It doesn’t seem long ago that we were enjoying the feasting of the Christmas celebrations and only last weekend I was partying, celebrating my birthday, but now as I sit down to write, my thoughts turn towards the discipline of Lent, which begins on Ash Wednesday, 26th February.
On Sunday 2nd February there is a church festival called Candlemas, which marks the dedication of the baby Jesus at the Temple in Jerusalem; it has been traditionally a service where a candle-lit procession was held and the candles were blessed – hence it’s name. It is a day when we look back to Christmas (as Jesus would have been dedicated as a small baby) but also towards Lent, Holy Week and Easter.
Candlemas is the perfect Sunday for a Christingle as it is on that day we hear the reading from the Bible which first talks about Jesus as the Light of the World. (Luke 2: 22-40)
Simeon took him in his arms and praised God, saying: “Sovereign Lord, as you have promised, you may now dismiss your servant in peace. For my eyes have seen your salvation, which you have prepared in the sight of all nations: a light for revelation to the Gentiles, and the glory of your people Israel.” The child’s father and mother marvelled at what was said about him.
“What is a Christingle Service?” you may ask. It is a church service where we use every-day objects to remind us of God’s love in Jesus Christ and the God’s provision of the seasons and fruitfulness.
The orange is round like the world
The red ribbon goes all around the world and is a symbol of the blood Jesus shed when he died for us.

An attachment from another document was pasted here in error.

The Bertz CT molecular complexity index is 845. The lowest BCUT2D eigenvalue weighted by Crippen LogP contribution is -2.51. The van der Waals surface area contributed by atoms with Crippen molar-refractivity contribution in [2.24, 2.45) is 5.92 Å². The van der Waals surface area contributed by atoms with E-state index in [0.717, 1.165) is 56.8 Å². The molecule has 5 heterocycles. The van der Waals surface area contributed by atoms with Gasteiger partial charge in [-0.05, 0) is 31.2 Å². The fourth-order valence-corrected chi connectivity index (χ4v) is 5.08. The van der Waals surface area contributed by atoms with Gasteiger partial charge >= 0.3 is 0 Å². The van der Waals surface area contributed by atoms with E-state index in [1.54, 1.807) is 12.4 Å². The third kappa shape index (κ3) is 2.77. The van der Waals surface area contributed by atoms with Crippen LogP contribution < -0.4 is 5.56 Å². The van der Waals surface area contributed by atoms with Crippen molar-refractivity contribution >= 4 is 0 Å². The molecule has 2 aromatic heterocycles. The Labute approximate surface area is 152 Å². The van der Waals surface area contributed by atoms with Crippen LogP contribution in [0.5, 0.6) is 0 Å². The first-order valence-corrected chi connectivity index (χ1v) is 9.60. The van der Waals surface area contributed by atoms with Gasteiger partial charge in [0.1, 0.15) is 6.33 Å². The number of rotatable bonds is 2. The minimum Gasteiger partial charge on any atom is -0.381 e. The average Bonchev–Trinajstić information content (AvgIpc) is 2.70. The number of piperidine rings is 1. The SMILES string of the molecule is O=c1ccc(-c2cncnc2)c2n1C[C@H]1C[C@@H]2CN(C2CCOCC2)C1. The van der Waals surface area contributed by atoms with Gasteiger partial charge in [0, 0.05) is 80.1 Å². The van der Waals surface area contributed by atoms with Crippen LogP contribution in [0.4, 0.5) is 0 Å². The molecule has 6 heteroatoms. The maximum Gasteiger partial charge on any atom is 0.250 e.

The four cocktail sticks point in all directions and represent North, South, East and West as well; as the four seasons
The fruit and sweets on each stick represent the fruits of the earth.
The candle standing tall and straight gives light in the dark and reminds us that Jesus was referred to as the Light of the World.
Christingle Services are traditionally held at any time from the beginning of Advent until Candlemas, and often over the Christmas period. They are always special as the children love them and we adults love to see children with lighted candles standing in darkened churches.
Come along and enjoy our Christingle Service at All Saints, Belton or a more traditional service of Holy Communion for Candlemas which also involves candles at Burgh Castle.
For me, Christingles always remind me of what John writes about in the beginning of his Gospel (John 1:4-5) In him (Jesus) was life, and that life was the light of all mankind. 5 The light shines in the darkness, and the darkness has not overcome it.
Darkness cannot put out light but the light shines brightly in the darkness. For me, Candles and Christingles remind me that we have Jesus as the light of our world where his love and life can shine hope into our sometimes darkened world. Candlemas brings that reminder and then later Lent focuses our thoughts on what Jesus’ love in action meant; his gift of life and light to us and our opportunity to reflect and reveal that in who we are and what we do.